clarification and 0.66% of EMR-generated prescriptions. This proved that
illegibility was eliminated with EMR-generated prescriptions but they found
that clarification was still required for missing information (24%) and
appropriateness (51%). They concluded that advanced e-prescribing functionality
will enable secure transmission of prescriptions from prescribers to a patient’s
pharmacy of choice.

Health care organizations focused on
(Bens et al., 2012) integrated model of patient medical record information
system using health care standard information format for data exchange. Health
care organizations use a variety of IT applications and infrastructures which
always need to be updated as a result of rapid growth in health care services.
The diversification on how health care organizations maintain their operations,
especially on maintaining patient’s medical information resulted in the
difficulty of accessing patient’s data.

Hussain et al., (2013) designed and
developed the Smart Clinical Decision Support System (Smart CDSS) that takes
input from diverse modalities, such as sensors, user profile information,
social media, clinical knowledge bases, and medical experts to generate
standards-based personalized recommendations. The authors include Smart phone-based,
accelerometer-based, environment-based activity-recognition algorithms in order
to recognize users` daily life activities

The authors Marinos et al. (2013) introduced
the idea of combining the state of the art technologies like cloud computing,
Service Oriented Architecture (SOA), homecare telemedicine technologies, e-
PHR, e-Prescribing, e-referral and e-learning. The authors suggested that the combination
of these technologies will lead to an innovative integrated e-health platform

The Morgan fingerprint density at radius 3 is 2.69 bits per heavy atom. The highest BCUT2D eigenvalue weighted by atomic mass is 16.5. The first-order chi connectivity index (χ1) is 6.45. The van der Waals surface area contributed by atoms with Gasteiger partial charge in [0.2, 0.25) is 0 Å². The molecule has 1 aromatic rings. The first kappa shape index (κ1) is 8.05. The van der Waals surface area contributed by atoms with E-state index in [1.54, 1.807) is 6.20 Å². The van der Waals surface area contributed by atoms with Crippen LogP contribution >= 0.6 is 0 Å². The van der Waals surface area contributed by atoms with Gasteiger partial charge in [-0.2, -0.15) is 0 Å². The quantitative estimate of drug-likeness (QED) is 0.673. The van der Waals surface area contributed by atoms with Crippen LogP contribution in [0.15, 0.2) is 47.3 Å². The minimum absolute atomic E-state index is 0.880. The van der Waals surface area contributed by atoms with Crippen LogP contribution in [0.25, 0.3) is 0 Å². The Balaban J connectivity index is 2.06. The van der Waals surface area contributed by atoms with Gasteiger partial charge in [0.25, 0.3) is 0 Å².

that delivers many benefits to the society, the economy of   the healthcare
industry and the research community.

Annie and Annesha (2014)
pointed out that E-prescribing has flourished due to the promise of improving
efficiency and decreasing prescription errors caused by its handwritten
counterpart and so far only 44% of doctor’s offices use paperless prescriptions.

Lidia Villalba Van Dijk et
al. (2011) have pointed out in their report submitted to the Agency for
Healthcare Research and Quality, U.S. Department of Health and Human Services, that
in Netherlands and UK, e-prescribing
started as a grass-roots technology in the late through various local,
decentralized initiatives of technology-minded General Physicians (GPs) and
pharmacists. They have studied the impact of the system Netherlands and UK
and   reported that e-prescribing came into
widespread use with substantial government support as one component of
computerized systems for both medical records and practice management systems. They
highlighted that these systems offered clear benefits to GPs in the context of
their payment requirements, and e-prescribing was an added benefit, saving
time, in particular, with repeat prescriptions.

PROPOSED E-PRESCRIPTION
FRAMEWORK

Figure 1 demonstrates the architecture